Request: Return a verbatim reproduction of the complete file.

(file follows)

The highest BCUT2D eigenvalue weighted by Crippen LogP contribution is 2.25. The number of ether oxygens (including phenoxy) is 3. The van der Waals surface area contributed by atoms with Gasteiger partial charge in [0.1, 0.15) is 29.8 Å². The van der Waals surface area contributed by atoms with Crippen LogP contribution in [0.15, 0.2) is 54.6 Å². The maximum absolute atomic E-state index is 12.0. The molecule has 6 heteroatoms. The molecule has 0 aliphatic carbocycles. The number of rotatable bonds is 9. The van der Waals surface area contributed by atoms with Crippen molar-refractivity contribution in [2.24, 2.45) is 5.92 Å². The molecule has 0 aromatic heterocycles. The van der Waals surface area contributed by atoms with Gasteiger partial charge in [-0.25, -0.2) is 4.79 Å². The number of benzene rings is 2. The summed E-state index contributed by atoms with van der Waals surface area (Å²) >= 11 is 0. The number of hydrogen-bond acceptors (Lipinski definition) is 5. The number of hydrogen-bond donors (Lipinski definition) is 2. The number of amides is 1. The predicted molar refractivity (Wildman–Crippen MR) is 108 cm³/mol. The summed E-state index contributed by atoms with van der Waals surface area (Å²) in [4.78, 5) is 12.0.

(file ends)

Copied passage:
The highest BCUT2D eigenvalue weighted by Crippen LogP contribution is 2.25. The number of ether oxygens (including phenoxy) is 3. The van der Waals surface area contributed by atoms with Gasteiger partial charge in [0.1, 0.15) is 29.8 Å². The van der Waals surface area contributed by atoms with Crippen LogP contribution in [0.15, 0.2) is 54.6 Å². The maximum absolute atomic E-state index is 12.0. The molecule has 6 heteroatoms. The molecule has 0 aliphatic carbocycles. The number of rotatable bonds is 9. The van der Waals surface area contributed by atoms with Crippen molar-refractivity contribution in [2.24, 2.45) is 5.92 Å². The molecule has 0 aromatic heterocycles. The van der Waals surface area contributed by atoms with Gasteiger partial charge in [-0.25, -0.2) is 4.79 Å². The number of benzene rings is 2. The summed E-state index contributed by atoms with van der Waals surface area (Å²) >= 11 is 0. The number of hydrogen-bond acceptors (Lipinski definition) is 5. The number of hydrogen-bond donors (Lipinski definition) is 2. The number of amides is 1. The predicted molar refractivity (Wildman–Crippen MR) is 108 cm³/mol. The summed E-state index contributed by atoms with van der Waals surface area (Å²) in [4.78, 5) is 12.0.